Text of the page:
Throughout my registrar year, it became apparent that there was a particular type of difficult patient consultation which filled me with more dread than someone armed with a Daily Mail article asking for walnuts on prescription. The ‘yes-but’ consultation.
Most politicians are very skilled in the art of question-dodging, but I have never considered its use within general practice
The event which seemed to set this off was a particularly charming young man who turned up as temporary patient and saw me asking for an urgent script of high-dose diazepam. I tried very hard to explain I would need more information and to contact his previous surgery etc., and he did very well to make that difficult. He put me on the back foot throughout: ’Why can’t you prescribe it now? Why can’t you phone the surgery whilst I’m here?’ and so forth. When I tried to answer these questions, mumbling about safety and privacy when what I really wanted to say was that I think you’re trying to pull a fast one, he tied me up in knots. I remember feeling particularly powerless when I explained I would phone his surgery later in the morning because I had other people waiting, to which he replied ’I’m your patient now so I am just as important’. What do you say to that, which doesn’t result in the drudgery of a complaint or a fist to the mutton chops?
I felt incompetent, useless and intimidated. Subsequently whenever similar situations occur – an inappropriate and assertive request for treatment or referral, perhaps – I consider passing wind then ringing reception to ask for some wet-wipes to end the impasse.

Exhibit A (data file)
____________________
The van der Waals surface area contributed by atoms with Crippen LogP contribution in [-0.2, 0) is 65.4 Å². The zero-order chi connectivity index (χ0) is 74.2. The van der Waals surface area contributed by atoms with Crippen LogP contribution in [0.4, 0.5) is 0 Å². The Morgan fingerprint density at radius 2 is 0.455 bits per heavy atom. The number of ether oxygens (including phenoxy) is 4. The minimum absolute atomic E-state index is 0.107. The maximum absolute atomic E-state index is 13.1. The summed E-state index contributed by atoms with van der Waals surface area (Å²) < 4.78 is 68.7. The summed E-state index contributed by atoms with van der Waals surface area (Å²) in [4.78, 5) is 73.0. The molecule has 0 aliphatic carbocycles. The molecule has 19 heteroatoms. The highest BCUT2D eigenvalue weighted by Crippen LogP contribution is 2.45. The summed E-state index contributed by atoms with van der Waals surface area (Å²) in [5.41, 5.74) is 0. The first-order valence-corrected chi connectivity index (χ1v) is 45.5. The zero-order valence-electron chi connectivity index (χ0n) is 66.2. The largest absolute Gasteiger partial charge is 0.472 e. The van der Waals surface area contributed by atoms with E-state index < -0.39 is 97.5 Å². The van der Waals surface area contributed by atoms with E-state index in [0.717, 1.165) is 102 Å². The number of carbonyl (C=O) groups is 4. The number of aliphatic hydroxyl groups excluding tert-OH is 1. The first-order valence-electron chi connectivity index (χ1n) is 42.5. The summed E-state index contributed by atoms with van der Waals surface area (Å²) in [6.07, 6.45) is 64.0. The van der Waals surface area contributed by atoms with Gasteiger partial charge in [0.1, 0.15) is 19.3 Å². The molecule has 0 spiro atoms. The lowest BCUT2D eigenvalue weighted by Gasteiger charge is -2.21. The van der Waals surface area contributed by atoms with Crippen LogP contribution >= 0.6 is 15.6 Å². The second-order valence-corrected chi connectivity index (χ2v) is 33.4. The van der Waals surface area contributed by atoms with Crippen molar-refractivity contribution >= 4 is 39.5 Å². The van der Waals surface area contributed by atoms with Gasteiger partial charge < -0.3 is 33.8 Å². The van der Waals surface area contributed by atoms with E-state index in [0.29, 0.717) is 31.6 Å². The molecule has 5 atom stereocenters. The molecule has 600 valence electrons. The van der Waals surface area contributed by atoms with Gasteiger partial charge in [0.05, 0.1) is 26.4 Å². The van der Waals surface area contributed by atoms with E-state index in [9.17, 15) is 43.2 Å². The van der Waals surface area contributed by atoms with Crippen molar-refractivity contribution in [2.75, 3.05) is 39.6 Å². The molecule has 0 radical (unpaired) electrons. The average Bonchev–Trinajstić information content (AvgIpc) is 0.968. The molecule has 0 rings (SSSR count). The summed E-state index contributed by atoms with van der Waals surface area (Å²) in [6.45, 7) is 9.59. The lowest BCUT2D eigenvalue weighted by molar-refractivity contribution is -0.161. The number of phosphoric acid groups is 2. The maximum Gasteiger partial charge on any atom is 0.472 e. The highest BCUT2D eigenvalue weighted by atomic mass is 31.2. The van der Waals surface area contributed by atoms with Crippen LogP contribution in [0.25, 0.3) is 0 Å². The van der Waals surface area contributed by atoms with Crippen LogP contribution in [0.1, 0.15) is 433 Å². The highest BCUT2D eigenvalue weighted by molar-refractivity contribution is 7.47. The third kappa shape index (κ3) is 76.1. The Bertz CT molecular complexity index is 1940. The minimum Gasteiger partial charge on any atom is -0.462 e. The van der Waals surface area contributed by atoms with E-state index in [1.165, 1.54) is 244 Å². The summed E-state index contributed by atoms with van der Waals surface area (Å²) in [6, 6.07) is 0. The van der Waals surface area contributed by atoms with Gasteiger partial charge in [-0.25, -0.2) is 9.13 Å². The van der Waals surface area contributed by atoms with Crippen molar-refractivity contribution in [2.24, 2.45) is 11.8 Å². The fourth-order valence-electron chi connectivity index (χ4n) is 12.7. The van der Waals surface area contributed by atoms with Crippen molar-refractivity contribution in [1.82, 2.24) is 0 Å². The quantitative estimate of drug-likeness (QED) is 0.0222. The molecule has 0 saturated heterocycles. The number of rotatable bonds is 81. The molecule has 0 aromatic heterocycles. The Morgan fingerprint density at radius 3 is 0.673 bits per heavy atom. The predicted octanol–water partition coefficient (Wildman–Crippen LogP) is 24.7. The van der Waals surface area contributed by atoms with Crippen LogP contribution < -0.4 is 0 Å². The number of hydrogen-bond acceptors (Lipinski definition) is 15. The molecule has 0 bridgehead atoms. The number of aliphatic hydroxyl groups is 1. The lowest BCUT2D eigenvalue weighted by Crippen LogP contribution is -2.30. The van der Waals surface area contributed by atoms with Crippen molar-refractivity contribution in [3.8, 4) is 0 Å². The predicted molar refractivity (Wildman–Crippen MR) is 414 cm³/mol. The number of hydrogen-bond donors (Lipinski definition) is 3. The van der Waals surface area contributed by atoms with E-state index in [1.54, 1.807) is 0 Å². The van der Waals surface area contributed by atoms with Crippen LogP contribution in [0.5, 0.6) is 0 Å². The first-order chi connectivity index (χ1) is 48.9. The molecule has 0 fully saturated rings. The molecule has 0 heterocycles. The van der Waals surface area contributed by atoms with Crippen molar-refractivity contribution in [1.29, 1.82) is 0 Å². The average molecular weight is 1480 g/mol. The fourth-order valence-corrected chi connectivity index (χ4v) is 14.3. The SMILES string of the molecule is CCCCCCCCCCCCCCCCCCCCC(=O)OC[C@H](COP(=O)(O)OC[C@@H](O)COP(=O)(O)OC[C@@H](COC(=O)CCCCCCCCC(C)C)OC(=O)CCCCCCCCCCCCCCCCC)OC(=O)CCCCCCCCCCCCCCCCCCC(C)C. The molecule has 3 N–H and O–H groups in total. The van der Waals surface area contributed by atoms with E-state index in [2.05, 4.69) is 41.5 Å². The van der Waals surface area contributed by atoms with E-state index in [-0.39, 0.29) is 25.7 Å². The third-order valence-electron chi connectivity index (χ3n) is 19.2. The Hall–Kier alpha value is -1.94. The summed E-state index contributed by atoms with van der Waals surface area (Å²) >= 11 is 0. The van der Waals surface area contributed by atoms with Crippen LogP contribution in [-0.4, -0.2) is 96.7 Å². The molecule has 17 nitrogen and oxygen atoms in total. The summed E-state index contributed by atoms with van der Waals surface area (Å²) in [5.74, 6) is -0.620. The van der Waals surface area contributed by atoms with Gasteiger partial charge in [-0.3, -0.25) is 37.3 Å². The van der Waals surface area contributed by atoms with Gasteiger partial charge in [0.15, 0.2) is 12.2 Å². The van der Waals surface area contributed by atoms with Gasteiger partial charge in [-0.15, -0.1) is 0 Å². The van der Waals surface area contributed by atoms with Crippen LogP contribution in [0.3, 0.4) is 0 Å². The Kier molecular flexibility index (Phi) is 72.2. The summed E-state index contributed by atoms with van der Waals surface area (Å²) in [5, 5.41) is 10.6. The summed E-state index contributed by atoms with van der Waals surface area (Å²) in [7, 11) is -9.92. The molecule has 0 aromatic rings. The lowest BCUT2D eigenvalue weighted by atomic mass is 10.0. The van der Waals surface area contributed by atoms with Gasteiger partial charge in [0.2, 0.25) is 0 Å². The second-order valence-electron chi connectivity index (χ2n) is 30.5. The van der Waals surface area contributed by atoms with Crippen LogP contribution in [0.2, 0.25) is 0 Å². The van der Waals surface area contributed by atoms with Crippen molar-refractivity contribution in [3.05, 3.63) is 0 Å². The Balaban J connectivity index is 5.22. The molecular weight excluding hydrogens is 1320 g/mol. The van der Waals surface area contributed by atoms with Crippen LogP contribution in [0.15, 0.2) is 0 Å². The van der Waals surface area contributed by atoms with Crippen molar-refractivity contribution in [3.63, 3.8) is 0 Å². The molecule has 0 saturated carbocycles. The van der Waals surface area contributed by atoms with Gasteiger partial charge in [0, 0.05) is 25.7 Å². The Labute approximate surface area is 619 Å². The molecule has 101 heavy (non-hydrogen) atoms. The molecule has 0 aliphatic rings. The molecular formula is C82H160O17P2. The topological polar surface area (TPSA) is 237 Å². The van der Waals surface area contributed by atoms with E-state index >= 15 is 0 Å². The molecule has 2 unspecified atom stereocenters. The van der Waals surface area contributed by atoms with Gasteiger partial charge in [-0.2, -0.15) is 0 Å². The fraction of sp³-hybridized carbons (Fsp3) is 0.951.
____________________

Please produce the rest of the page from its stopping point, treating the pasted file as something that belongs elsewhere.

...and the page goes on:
During one long week off last October I settled down to watch Prime Minister’s Questions. David Cameron faced six questions from Jeremy Corbyn on the issue of tax credit cuts, and evaded it six times. Asked if he could guarantee that nobody would be worse off as a result of the changes he answered variants of, ’What I can guarantee is [party line]’, ’What I’ve said about this issue is [party line]’, ’What we need to talk about is [party line].’ Most politicians are very skilled in the art of question-dodging, but I have never considered its use within general practice.
A piece of work by Todd Rogers and Michael Norton at the Harvard Business School showed that people often do not notice subtle question-dodging in political debate, but importantly do not devalue the answer given as a result.
I wonder, then, how useful it might be within the consultation. Rather than justify and explain, saying something along the lines of, ’the real issue here is about what time you will come back later today to sort this out’ may have made me feel a bit more competent.
Slippery Dave’s openers are proving useful not just in the denigration of society but in swiftly turning a request for Orlistat into what I can guarantee, which is that with a bit more exercise and a few less cakes Mrs Smith’s knees will feel a lot less better.
So, to answer those who are wondering – how did the original consultation pan out? Well, what we need to do is focus on how to stop this situation from occurring in the first place, and utilise the art of question dodging.
Dr Danny Chapman is a locum GP in east and south Devon